Z consumers are also less likely to be swayed by celebrity endorsements but are more likely to tune into microinfluencers, a subset of the relatable, similarly aged influencers on social media and the internet, for their shopping and social cues. In light of the research we've found, we've determined that the companies that are most successful among these consumers are those that have found a way to tap into Gen Z consumer traits to create brands that resonate with them the most.


These brands have built successful digital communities among 16-24 year olds by catering to their values and preferences as consumers.


This brand is successful among 18-35 year olds, an age group that overlaps with your target demographic. Glossier began as a beauty blog called Into the Gloss, created by blogger Emily Weiss. Before product was ever offered, the Glossier community was already a highly specific and highly engaged community of beauty enthusiasts.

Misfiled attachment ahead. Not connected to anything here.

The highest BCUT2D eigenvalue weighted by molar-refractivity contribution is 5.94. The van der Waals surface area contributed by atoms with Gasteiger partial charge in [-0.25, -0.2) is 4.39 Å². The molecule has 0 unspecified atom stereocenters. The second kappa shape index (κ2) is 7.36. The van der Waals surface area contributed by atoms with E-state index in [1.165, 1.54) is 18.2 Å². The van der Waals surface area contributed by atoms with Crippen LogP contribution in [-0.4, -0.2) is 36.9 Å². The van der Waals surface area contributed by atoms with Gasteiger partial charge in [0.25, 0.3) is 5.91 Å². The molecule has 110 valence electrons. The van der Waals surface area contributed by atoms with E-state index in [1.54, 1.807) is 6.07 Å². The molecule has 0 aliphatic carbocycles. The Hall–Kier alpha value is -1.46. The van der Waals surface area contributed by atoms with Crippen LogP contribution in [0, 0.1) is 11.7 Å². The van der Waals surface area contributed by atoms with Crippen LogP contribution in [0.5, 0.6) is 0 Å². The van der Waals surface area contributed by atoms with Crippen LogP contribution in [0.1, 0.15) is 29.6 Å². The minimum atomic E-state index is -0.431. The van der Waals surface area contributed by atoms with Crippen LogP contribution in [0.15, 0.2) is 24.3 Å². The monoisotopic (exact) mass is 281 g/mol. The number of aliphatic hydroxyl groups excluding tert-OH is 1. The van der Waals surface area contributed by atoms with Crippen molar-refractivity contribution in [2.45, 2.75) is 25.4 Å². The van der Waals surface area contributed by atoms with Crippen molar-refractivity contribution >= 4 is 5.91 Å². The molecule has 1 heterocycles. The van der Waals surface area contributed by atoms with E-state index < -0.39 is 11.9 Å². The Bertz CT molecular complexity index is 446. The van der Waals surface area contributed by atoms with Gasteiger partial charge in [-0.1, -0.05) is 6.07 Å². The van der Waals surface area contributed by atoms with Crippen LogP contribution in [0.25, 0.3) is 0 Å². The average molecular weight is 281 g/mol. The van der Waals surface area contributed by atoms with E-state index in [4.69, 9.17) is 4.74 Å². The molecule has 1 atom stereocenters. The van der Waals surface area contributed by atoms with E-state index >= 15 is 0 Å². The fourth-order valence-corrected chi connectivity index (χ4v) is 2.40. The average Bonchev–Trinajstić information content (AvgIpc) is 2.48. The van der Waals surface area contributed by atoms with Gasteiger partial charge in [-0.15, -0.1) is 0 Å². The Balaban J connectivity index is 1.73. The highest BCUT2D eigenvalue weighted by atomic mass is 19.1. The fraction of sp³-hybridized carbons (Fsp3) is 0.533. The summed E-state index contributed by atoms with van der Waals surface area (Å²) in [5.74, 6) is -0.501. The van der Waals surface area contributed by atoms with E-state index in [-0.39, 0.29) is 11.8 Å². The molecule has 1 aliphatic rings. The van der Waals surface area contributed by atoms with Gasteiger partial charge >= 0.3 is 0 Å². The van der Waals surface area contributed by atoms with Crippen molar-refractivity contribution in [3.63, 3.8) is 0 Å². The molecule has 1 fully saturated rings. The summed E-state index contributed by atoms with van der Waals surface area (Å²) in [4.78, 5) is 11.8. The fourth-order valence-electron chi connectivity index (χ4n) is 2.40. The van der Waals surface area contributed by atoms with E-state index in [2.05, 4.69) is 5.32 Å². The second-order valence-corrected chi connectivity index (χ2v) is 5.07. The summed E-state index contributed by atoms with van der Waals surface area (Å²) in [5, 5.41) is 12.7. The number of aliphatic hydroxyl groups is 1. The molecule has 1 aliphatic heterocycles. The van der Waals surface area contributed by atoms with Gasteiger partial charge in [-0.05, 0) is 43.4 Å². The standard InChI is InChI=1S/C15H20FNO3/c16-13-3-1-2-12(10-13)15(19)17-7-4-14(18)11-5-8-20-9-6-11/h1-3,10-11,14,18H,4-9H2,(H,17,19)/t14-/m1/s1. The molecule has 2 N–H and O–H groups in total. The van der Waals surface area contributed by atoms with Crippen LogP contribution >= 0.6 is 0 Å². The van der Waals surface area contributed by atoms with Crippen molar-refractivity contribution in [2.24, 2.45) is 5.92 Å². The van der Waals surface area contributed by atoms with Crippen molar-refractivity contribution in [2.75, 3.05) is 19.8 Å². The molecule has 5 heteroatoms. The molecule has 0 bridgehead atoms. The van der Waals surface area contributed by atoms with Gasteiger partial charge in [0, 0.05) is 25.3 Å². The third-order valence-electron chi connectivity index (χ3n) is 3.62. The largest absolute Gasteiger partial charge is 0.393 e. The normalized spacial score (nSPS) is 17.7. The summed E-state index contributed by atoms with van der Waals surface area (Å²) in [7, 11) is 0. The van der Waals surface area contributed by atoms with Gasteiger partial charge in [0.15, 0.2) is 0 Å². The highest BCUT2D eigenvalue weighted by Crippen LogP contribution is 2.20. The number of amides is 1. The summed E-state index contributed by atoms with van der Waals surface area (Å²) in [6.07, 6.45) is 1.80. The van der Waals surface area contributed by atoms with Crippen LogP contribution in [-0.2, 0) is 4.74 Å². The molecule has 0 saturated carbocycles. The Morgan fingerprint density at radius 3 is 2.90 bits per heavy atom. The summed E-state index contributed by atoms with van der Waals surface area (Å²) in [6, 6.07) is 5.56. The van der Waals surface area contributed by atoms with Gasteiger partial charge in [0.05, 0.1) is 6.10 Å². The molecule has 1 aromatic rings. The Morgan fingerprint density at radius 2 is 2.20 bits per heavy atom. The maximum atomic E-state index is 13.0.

Weiss started her blog as a place where young women could find information on beauty products and new brands. Glossier grew as a brand through strong social media engagement with its followers/fans by, for example, responding directly to users who tag them in social media posts, through question and answer interaction, and by hiring models and employees from their community.

In keeping with the values of Millennial and Gen Z consumers, Glossier eschews mass marketing and has become a peer to its consumers. As a result, 80% of Glossier's growth and sales come from peer to peer channels. 90% of revenue growth has been due to word -of-mouth by 18-35 year old brand ambassadors.